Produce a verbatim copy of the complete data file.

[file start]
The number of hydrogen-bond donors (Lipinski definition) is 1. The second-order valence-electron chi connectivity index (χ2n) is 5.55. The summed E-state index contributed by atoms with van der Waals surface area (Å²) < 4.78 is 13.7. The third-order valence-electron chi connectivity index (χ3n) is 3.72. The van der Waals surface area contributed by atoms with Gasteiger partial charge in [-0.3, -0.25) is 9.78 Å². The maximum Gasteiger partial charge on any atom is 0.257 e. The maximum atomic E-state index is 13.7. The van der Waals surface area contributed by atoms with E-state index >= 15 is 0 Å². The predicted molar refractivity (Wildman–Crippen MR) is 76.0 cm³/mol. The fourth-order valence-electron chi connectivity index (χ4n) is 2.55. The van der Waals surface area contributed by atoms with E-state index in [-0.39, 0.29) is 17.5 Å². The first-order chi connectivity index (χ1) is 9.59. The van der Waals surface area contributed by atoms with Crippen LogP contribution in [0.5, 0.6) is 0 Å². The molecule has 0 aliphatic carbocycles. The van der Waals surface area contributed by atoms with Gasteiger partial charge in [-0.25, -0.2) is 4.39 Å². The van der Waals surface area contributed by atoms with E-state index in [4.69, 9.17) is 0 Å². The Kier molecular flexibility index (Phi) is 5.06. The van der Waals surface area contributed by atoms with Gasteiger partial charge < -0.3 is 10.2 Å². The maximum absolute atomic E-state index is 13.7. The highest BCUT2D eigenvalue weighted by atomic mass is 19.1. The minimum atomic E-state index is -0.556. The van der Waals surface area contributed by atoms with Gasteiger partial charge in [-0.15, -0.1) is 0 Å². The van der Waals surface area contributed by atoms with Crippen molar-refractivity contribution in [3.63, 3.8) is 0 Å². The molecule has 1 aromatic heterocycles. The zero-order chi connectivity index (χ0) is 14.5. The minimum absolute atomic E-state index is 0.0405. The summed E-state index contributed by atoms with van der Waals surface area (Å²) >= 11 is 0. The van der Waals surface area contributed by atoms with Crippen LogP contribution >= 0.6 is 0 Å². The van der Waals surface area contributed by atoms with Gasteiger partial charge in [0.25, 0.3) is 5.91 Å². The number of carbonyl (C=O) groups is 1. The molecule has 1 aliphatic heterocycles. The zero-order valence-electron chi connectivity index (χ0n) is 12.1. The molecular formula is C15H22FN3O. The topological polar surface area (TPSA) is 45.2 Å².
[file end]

The number of hydrogen-bond donors (Lipinski definition) is 1. The second-order valence-electron chi connectivity index (χ2n) is 5.55. The summed E-state index contributed by atoms with van der Waals surface area (Å²) < 4.78 is 13.7. The third-order valence-electron chi connectivity index (χ3n) is 3.72. The van der Waals surface area contributed by atoms with Gasteiger partial charge in [-0.3, -0.25) is 9.78 Å². The maximum Gasteiger partial charge on any atom is 0.257 e. The maximum atomic E-state index is 13.7. The van der Waals surface area contributed by atoms with E-state index >= 15 is 0 Å². The predicted molar refractivity (Wildman–Crippen MR) is 76.0 cm³/mol. The fourth-order valence-electron chi connectivity index (χ4n) is 2.55. The van der Waals surface area contributed by atoms with E-state index in [-0.39, 0.29) is 17.5 Å². The first-order chi connectivity index (χ1) is 9.59. The van der Waals surface area contributed by atoms with Crippen LogP contribution in [0.5, 0.6) is 0 Å². The molecule has 0 aliphatic carbocycles. The van der Waals surface area contributed by atoms with Gasteiger partial charge in [-0.25, -0.2) is 4.39 Å². The van der Waals surface area contributed by atoms with E-state index in [4.69, 9.17) is 0 Å². The Kier molecular flexibility index (Phi) is 5.06. The van der Waals surface area contributed by atoms with Gasteiger partial charge < -0.3 is 10.2 Å². The maximum absolute atomic E-state index is 13.7. The highest BCUT2D eigenvalue weighted by atomic mass is 19.1. The minimum atomic E-state index is -0.556. The van der Waals surface area contributed by atoms with Gasteiger partial charge in [-0.15, -0.1) is 0 Å². The van der Waals surface area contributed by atoms with Crippen molar-refractivity contribution in [3.63, 3.8) is 0 Å². The molecule has 1 aromatic heterocycles. The zero-order chi connectivity index (χ0) is 14.5. The minimum absolute atomic E-state index is 0.0405. The summed E-state index contributed by atoms with van der Waals surface area (Å²) >= 11 is 0. The van der Waals surface area contributed by atoms with Crippen LogP contribution >= 0.6 is 0 Å². The van der Waals surface area contributed by atoms with Gasteiger partial charge in [0.25, 0.3) is 5.91 Å². The number of carbonyl (C=O) groups is 1. The molecule has 1 aliphatic heterocycles. The zero-order valence-electron chi connectivity index (χ0n) is 12.1. The molecular formula is C15H22FN3O. The topological polar surface area (TPSA) is 45.2 Å².